GAA Football

Dublin runaway train will come to a halt some day says Pete McGrath

Louth manager Peter McGrath is firmly against the notion of splitting Dublin into two and believes their dominance will end some day

PETE McGrath is firmly against the notion of splitting Dublin into two and says their runaway success on the All-Ireland stage will not last forever.

Down’s double All-Ireland winning manager is also not in favour of creating Championship tiers in football and feels every inter-county player should have the right to dream of winning the Sam Maguire.

Dublin are aiming for their fourth All-Ireland title in a row this season and while he acknowledges the one-sided nature of the Leinster Championship, the GAA would be wrong to tamper with traditional formats.

“Dublin have obviously brought the whole preparation to a new level and by them doing that other counties are trying to do the same,” said McGrath, who is currently managing Louth.

“It was the same in the 1970s with the Dublin team and the Kerry team – they brought it to a new level. And I think that’s what’s happening at the moment.

“Dublin are highly talented players, needless to say, and their population size is a big thing. But I think there would be something wrong in dividing Dublin because imagine beating ‘North Dublin’ in an All-Ireland final, for example.

“Does that sound right? It doesn’t sound right to me.”

He added: “People describe them as a runaway train but even runaway trains come to a halt and they will come to a halt. If they’ve set the standard it’s up to the other counties to beat that standard. I know their resources and financial backing is a cut above what anybody else has got but at the end of the day they can only put 15 players on the pitch.

“So I wouldn’t be pessimistic, I wouldn’t be depressed. If Dublin have achieved excellence then it’s something to be admired and it’s something we all should be trying to emulate.”

Longford boss Denis Connerton has often said that their Championship begins in the All-Ireland Qualifiers because such is Dublin’s dominance on the provincial stage.

The Dubs are aiming for their eighth Leinster in a row this year.

While McGrath acknowledges the lop-sided nature of Leinster it is not enough, he insists, to start making changes to the provincial Championships.

“As far as the Leinster Championship is concerned, that’s probably one of the downsides of Dublin’s dominance and the utter predictability of who’s going to win it.

“There is a bit of uncertainty about All-Ireland semi-finals and finals but in terms of the Leinster Championship there is no uncertainty – it’s a foregone conclusion.

“To an extent, it’s soul-destroying for the other teams in Leinster. Quite often, these teams look to the Qualifier route to get to an All-Ireland quarter-final or whatever it happens to be.

“But ask any team in Leinster: would they rather go out in the first round of Leinster or go and be beaten in a Leinster final by Dublin? They would all say we want to get to a Leinster final and play in Croke Park.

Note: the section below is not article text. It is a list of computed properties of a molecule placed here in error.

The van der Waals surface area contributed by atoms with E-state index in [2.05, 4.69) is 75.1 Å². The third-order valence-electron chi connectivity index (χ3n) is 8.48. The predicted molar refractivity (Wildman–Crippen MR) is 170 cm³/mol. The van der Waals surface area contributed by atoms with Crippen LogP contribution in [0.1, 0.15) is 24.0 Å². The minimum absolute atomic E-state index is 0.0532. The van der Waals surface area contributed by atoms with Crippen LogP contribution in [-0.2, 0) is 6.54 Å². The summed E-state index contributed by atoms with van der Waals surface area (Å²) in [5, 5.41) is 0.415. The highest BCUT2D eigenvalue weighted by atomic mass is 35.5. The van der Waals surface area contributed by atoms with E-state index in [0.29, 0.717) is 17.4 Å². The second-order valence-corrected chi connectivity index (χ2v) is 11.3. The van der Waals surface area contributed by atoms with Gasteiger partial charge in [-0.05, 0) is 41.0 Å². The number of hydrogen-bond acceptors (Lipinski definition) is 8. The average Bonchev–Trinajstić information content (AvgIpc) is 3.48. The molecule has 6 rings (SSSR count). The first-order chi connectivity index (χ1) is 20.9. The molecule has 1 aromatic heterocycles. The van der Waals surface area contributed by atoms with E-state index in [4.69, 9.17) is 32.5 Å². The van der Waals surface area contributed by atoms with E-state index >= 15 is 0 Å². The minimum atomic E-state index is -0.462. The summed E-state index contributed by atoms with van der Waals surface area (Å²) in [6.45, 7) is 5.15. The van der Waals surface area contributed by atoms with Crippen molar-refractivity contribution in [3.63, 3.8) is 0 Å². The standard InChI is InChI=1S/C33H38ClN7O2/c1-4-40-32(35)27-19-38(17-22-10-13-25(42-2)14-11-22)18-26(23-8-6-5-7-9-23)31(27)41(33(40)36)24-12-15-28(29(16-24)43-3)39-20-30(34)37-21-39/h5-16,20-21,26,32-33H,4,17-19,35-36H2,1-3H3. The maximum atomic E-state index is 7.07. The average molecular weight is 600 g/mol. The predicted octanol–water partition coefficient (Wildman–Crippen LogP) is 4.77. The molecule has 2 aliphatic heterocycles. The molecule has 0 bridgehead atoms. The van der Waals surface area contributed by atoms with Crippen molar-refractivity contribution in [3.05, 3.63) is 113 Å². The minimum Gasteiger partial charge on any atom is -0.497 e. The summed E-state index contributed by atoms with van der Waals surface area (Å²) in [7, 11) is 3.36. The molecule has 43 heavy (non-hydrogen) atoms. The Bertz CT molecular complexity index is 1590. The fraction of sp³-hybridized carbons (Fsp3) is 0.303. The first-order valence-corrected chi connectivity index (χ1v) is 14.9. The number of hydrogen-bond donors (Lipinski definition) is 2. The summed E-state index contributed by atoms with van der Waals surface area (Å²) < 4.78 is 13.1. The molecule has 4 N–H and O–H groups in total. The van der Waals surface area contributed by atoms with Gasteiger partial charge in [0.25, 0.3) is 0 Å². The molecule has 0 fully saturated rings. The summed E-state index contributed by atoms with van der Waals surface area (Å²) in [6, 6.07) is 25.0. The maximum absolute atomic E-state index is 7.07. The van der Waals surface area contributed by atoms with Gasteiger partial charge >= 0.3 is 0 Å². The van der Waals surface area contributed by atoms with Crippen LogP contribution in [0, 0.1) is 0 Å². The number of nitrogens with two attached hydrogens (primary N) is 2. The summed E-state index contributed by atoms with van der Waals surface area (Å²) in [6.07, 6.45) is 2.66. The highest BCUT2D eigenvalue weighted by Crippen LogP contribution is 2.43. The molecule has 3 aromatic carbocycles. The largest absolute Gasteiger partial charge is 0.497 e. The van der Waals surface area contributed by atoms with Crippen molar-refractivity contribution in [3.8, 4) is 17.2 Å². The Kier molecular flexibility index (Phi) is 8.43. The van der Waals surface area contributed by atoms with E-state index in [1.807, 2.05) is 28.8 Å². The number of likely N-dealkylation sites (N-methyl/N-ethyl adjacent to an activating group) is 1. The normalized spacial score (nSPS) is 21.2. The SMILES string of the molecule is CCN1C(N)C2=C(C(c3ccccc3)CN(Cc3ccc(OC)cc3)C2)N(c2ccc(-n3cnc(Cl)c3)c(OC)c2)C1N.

“I wouldn’t like to see changes to the provincial Championships because the association is built on tradition, legacy and history and the provincial Championships have been a big part of that history and the glamour of inter-county senior football.

“Take Munster, for example, I think it’s realistic for Tipperary to be winning their Championship this year, and who knows, Clare mightn’t be a million miles away either. In Ulster, a provincial title is still a massive thing to win.

“Maybe for the exception of Tyrone, if you asked the Ulster counties if they won an Ulster title this year and nothing more, they would be happy. That, to me, indicates the permanent importance of the provincial Championships.

McGrath, who is preparing Louth to face Carlow on May 13, added: “Roscommon won the Connacht title last year and it did an amazing amount for them and if Galway won it this year the same would be true. To dilute them in any way, or worse, abolish them, would be a sad day and, at the stroke of a pen, wiping out decades and decades of great matches and great memories. You can’t do that.”

McGrath guided Fermanagh to an All-Ireland quarter-final in 2015 before they lost to the Dubs at Croke Park. The idea of creating tiers would be an anathema to the Rostrevor man.

“I think you would find universal opposition to a B Championship among players, and I think the players are most important. Sam Maguire, that name and what it conjures up, in every young player’s head – whether they’re from Wicklow, Dublin, Down or Fermanagh – you want to have a go at Sam Maguire.

“If you’re going to consign counties and players – even until they get up that ladder – to tiers it would be wrong to deprive them of playing for the Sam Maguire, even though it’s only a dream, I think sport is about dreams.

“It’s not about sanitising things and I think the GAA has done that far too much through the Super 8s - sport is still about romance and giving people the right to have that dream.”

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